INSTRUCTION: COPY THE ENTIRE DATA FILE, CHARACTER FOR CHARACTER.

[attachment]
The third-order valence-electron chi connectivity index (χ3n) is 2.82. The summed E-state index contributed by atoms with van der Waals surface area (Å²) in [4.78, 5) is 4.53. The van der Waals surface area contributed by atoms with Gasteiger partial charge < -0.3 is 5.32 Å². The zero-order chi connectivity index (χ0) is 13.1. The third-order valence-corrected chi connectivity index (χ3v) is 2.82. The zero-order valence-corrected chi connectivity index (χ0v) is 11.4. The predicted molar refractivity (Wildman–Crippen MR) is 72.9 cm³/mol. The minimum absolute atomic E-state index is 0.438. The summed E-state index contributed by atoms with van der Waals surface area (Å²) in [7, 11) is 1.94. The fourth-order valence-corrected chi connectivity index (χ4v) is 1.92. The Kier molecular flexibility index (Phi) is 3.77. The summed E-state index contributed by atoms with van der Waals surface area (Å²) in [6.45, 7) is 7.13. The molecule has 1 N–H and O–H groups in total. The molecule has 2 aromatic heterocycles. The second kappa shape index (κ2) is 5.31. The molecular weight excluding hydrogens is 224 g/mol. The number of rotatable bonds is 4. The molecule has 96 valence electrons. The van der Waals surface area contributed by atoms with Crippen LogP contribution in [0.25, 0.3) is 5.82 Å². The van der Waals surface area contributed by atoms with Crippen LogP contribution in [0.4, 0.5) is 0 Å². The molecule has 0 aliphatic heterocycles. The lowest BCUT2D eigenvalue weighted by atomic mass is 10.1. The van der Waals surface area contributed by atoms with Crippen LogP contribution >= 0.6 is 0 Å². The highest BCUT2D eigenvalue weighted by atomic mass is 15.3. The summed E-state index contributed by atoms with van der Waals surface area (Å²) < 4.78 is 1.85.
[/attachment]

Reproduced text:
The third-order valence-electron chi connectivity index (χ3n) is 2.82. The summed E-state index contributed by atoms with van der Waals surface area (Å²) in [4.78, 5) is 4.53. The van der Waals surface area contributed by atoms with Gasteiger partial charge < -0.3 is 5.32 Å². The zero-order chi connectivity index (χ0) is 13.1. The third-order valence-corrected chi connectivity index (χ3v) is 2.82. The zero-order valence-corrected chi connectivity index (χ0v) is 11.4. The predicted molar refractivity (Wildman–Crippen MR) is 72.9 cm³/mol. The minimum absolute atomic E-state index is 0.438. The summed E-state index contributed by atoms with van der Waals surface area (Å²) in [7, 11) is 1.94. The fourth-order valence-corrected chi connectivity index (χ4v) is 1.92. The Kier molecular flexibility index (Phi) is 3.77. The summed E-state index contributed by atoms with van der Waals surface area (Å²) in [6.45, 7) is 7.13. The molecule has 1 N–H and O–H groups in total. The molecule has 2 aromatic heterocycles. The second kappa shape index (κ2) is 5.31. The molecular weight excluding hydrogens is 224 g/mol. The number of rotatable bonds is 4. The molecule has 96 valence electrons. The van der Waals surface area contributed by atoms with Crippen LogP contribution in [0.25, 0.3) is 5.82 Å². The van der Waals surface area contributed by atoms with Crippen LogP contribution in [0.4, 0.5) is 0 Å². The molecule has 0 aliphatic heterocycles. The lowest BCUT2D eigenvalue weighted by atomic mass is 10.1. The van der Waals surface area contributed by atoms with Crippen LogP contribution >= 0.6 is 0 Å². The highest BCUT2D eigenvalue weighted by atomic mass is 15.3. The summed E-state index contributed by atoms with van der Waals surface area (Å²) < 4.78 is 1.85.